Robert Willan – A true pioneer
How to cite this article: Rathish S, Criton S. Robert Willan – A true pioneer. J Skin Sex Transm Dis 2019;1:30-1.
Robert Willan, MD FRS (1757–1812) was an English physician, renowned for his dedication in providing health care to the underprivileged. He proposed the first classification system of cutaneous diseases which earned him the nomination of “Dermatologist of the Millennium.”[1,2] Through this classification system, he was able to bring order to what had been a clinical subject of extraordinary confusion and uncertainty.
Robert Willan was born on November 12, 1757, at Hill, near Sedburgh, in Yorkshire, to a Quaker family. He attended medical school at the University of Edinburgh (one of the best medical schools of that time) from 1777 to 1780 and was an officer for both the Royal Medical Society and the Physical Society during that time. In 1780, he earned his MD on the basis of his thesis “On Inflammation of the Liver.”
Willan worked as a physician at the Carey Street Dispensary in London from 1783 to 1803, spending much of his medical career caring for the poor and underprivileged. His practice there must have provided him with a plethora of dermatological conditions – proximity, filth, squalor, and the lack of baths or bathing leading to all types of dermatological diseases. He was also influenced by Andrew Duncan, who worked at the Public Dispensary in Edinburgh, who, in his records of his medical cases, published in 1777, highlighted the lack of satisfactory classification of cutaneous diseases.
Willan’s major contributions to dermatology can be grouped into two - he was the first to introduce a classification system for skin diseases and he was the first to give detailed clinical descriptions of many diseases. The classification system as well as the disease descriptions were mainly focused on morphology of lesions rather than on etiological or pathophysiological characteristics.
The classification system for cutaneous diseases, proposed by Wilan, was influenced by the Linnaean system of classification of the plant and animal kingdom (binomial system) and stands as testimony to his excellent observational skills.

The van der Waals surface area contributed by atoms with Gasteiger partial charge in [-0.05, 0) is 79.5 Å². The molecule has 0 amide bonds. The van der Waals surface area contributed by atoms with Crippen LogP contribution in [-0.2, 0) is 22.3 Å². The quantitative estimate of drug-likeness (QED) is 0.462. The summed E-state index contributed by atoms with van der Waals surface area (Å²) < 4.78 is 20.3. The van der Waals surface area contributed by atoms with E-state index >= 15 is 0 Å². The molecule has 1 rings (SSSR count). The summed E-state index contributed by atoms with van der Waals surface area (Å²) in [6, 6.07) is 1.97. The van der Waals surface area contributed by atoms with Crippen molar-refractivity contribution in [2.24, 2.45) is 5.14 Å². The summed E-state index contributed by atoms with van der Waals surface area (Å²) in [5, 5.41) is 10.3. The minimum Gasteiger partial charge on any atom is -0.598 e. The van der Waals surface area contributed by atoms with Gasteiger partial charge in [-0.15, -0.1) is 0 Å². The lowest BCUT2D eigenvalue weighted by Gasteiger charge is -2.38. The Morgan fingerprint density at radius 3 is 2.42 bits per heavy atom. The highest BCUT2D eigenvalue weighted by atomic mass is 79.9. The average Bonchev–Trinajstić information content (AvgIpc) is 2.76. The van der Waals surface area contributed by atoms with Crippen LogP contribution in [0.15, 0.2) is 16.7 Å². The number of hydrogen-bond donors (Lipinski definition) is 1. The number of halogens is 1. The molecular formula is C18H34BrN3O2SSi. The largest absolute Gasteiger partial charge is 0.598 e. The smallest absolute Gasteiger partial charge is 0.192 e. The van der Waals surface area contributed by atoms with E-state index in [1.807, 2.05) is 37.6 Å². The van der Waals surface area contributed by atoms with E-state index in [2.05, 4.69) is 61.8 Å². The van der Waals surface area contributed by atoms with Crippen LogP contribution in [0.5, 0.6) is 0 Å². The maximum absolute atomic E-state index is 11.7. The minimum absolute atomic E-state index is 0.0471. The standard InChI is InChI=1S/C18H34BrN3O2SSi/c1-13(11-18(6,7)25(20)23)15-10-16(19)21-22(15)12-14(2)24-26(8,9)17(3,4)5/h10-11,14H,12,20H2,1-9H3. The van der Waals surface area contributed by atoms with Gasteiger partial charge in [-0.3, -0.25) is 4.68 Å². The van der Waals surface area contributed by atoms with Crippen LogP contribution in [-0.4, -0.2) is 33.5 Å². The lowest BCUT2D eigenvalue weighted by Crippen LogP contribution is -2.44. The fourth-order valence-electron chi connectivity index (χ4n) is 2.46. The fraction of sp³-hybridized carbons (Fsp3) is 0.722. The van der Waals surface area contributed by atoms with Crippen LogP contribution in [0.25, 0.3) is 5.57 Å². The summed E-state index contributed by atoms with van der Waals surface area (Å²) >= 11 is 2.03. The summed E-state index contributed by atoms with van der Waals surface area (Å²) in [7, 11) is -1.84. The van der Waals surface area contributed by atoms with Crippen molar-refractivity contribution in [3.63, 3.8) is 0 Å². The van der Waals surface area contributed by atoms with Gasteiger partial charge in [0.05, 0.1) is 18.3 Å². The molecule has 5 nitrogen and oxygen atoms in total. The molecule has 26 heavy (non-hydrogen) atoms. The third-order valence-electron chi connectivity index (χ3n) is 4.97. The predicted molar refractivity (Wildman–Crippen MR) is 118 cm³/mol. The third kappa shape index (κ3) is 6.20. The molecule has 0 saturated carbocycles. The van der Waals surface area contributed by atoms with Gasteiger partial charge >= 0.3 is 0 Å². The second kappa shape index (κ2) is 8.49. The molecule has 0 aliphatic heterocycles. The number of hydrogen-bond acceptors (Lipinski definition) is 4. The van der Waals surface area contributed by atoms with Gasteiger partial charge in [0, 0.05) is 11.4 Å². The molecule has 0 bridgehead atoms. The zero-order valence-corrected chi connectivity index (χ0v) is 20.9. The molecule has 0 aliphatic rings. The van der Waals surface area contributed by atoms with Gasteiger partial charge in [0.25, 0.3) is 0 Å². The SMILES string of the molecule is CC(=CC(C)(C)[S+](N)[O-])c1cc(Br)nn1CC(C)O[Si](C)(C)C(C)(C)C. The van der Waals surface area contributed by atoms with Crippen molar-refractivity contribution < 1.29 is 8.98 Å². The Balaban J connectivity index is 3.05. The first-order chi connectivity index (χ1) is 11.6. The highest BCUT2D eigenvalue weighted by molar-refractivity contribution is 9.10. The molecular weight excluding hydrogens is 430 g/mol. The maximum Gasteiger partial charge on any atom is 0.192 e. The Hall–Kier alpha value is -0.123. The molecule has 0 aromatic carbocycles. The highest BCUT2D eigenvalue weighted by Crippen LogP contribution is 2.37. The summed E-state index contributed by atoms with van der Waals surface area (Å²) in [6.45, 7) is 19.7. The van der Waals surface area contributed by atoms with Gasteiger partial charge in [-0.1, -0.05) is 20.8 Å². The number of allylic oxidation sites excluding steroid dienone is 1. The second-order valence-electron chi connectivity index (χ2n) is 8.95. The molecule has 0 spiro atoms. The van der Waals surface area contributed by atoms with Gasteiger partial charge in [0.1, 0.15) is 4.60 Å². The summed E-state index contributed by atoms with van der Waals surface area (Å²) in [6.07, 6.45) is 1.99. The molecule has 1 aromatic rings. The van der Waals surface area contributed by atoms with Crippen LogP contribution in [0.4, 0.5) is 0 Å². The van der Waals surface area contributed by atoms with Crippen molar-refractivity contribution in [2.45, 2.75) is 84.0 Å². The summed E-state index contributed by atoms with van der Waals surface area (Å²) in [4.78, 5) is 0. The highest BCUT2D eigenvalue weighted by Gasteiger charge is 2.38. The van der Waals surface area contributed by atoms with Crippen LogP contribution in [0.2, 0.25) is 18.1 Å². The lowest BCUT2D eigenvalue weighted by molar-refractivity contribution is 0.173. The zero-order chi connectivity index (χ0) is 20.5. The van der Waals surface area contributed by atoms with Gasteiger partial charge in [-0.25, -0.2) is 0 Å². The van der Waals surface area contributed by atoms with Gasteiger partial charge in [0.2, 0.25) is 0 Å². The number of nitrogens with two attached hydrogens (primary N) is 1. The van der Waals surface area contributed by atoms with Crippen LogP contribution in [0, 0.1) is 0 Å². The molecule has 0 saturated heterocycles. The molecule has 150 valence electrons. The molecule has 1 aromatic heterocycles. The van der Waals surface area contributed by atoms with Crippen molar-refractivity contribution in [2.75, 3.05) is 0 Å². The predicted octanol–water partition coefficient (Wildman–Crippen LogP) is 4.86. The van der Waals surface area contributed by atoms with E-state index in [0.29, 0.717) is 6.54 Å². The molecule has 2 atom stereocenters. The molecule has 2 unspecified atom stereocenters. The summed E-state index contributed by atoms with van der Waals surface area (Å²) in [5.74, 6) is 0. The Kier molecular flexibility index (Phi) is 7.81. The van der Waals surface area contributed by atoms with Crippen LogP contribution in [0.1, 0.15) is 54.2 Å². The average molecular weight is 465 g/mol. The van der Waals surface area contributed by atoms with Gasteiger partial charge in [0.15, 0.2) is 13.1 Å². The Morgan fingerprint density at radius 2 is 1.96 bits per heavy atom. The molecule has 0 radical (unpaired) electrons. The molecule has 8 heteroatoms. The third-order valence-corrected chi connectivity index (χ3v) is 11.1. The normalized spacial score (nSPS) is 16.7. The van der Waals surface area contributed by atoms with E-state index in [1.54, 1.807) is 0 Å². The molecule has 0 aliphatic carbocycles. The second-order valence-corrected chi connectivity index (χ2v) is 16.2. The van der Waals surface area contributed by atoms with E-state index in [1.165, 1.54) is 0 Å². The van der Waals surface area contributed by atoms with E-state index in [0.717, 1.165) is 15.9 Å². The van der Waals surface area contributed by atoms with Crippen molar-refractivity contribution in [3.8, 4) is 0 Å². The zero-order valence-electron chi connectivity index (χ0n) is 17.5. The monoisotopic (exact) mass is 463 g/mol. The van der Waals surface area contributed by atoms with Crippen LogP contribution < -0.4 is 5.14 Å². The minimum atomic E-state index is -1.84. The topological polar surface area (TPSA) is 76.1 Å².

His classification system was composed of eight orders: Papulae, squamae, exanthemata, bullae, pustulae, vesiculae, tubercula, and maculae. Orders were subdivided into genera, which were further subdivided into different species. For example, the squamae order included four genera: Lepra, psoriasis, pityriasis, and ichthyosis. The genus Pityriasis contains the species capitis, rubra, and versicolor (a Linnaean-based classification).
In 1808, Willan published “On Cutaneous Diseases, Vol. 1,” with a detailed description of the first four orders: The papulae, squamae, exanthemata, and bullae. It also included detailed illustrations of plates made from watercolor drawings, making him the first person to recognize the importance of illustrations in the description of skin disorders. He was the pioneer of clinical photography, something indispensable in our current day-to-day practice and academics.
Willan was the first person to give the correct and detailed clinical descriptions of many diseases such as prurigo, impetigo, and psoriasis. Willan’s description of psoriasis was highly accurate, but the claim that every recurrence was preceded by intolerable itching was rejected by later authors. He was the first to give a good medical account of psoriasis, calling it lepra graecorum, and recommended a local application of tar as its treatment. He observed that exposure to cold and wetness caused recurrences of the disease, especially in the spring and autumn.
He was also the author of the first atlas of skin diseases, containing colored pictures.
Willan intended to publish his second volume of “On Cutaneous Diseases,” which was to address his remaining four orders, but unfortunately, in 1811, he developed hemoptysis while caring for a patient and died on April 7, 1812, in Funchal, Portugal.
Fortunately, his legacy did not die with him; his mentee, Thomas Bateman, helped solidify his mentor’s legacy by successfully completing Willan’s “Cutaneous Diseases” in 1817. Bateman’s work, titled Delineations of Cutaneous Diseases, Exhibiting the Characteristic Appearances of the Principle Genera and Species, Comprised in the classification of the late Dr. Willan, which included the remaining 4 orders that Willan had not been able to complete himself, and incorporated illustrated plates from Willan’s own collection of watercolor drawings.
More than 200 years have passed since the landmark publication of Robert Willan’s Cutaneous Diseases, yet he is reverently remembered as the first prominent physician who gravitated toward the diagnosis and treatment of skin disease at a time when little attention was paid to the body’s largest organ. Having pioneered the descriptions of the morphology of skin diseases, his observations propelled the study of cutaneous medicine which led to the establishment of dermatology as a distinct discipline in the 19th century.
As dermatologists of today, we will be forever grateful to this remarkable physician, for giving us the terminologies such as papules and macules that we cling to in our day to day practice, for giving us the importance of illustrations in learning and practicing dermatology and for being a benevolent doctor who went above and beyond to cater to the needs of the sick and indigent.
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- The compilation and edition of the first color atlas of dermatology by robert willan (1757-1812), thomas bateman (1778-1821), and ashby smith (?-1831) from 1790 to 1817. Acta Dermatovenerol Croat 2004:12-7.
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